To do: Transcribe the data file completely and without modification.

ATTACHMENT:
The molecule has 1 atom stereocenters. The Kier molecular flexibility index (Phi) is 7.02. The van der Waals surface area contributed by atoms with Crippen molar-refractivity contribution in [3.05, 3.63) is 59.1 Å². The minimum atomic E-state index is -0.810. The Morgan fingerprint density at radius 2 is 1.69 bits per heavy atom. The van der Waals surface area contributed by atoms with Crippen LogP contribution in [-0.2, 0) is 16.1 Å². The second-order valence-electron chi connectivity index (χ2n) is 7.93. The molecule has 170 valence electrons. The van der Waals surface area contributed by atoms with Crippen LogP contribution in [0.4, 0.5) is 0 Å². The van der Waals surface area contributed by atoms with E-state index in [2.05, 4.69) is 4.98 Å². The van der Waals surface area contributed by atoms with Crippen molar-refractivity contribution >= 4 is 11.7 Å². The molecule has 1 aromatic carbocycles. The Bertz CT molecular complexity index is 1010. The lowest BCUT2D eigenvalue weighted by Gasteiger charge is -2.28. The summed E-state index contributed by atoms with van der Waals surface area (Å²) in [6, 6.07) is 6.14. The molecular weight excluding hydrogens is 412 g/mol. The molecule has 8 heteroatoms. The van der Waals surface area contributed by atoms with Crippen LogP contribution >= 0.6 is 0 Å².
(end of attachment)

The molecule has 1 atom stereocenters. The Kier molecular flexibility index (Phi) is 7.02. The van der Waals surface area contributed by atoms with Crippen molar-refractivity contribution in [3.05, 3.63) is 59.1 Å². The minimum atomic E-state index is -0.810. The Morgan fingerprint density at radius 2 is 1.69 bits per heavy atom. The van der Waals surface area contributed by atoms with Crippen LogP contribution in [-0.2, 0) is 16.1 Å². The second-order valence-electron chi connectivity index (χ2n) is 7.93. The molecule has 170 valence electrons. The van der Waals surface area contributed by atoms with Crippen LogP contribution in [0.4, 0.5) is 0 Å². The van der Waals surface area contributed by atoms with E-state index in [2.05, 4.69) is 4.98 Å². The van der Waals surface area contributed by atoms with Crippen molar-refractivity contribution >= 4 is 11.7 Å². The molecule has 1 aromatic carbocycles. The Bertz CT molecular complexity index is 1010. The lowest BCUT2D eigenvalue weighted by Gasteiger charge is -2.28. The summed E-state index contributed by atoms with van der Waals surface area (Å²) in [6, 6.07) is 6.14. The molecular weight excluding hydrogens is 412 g/mol. The molecule has 8 heteroatoms. The van der Waals surface area contributed by atoms with Crippen LogP contribution >= 0.6 is 0 Å².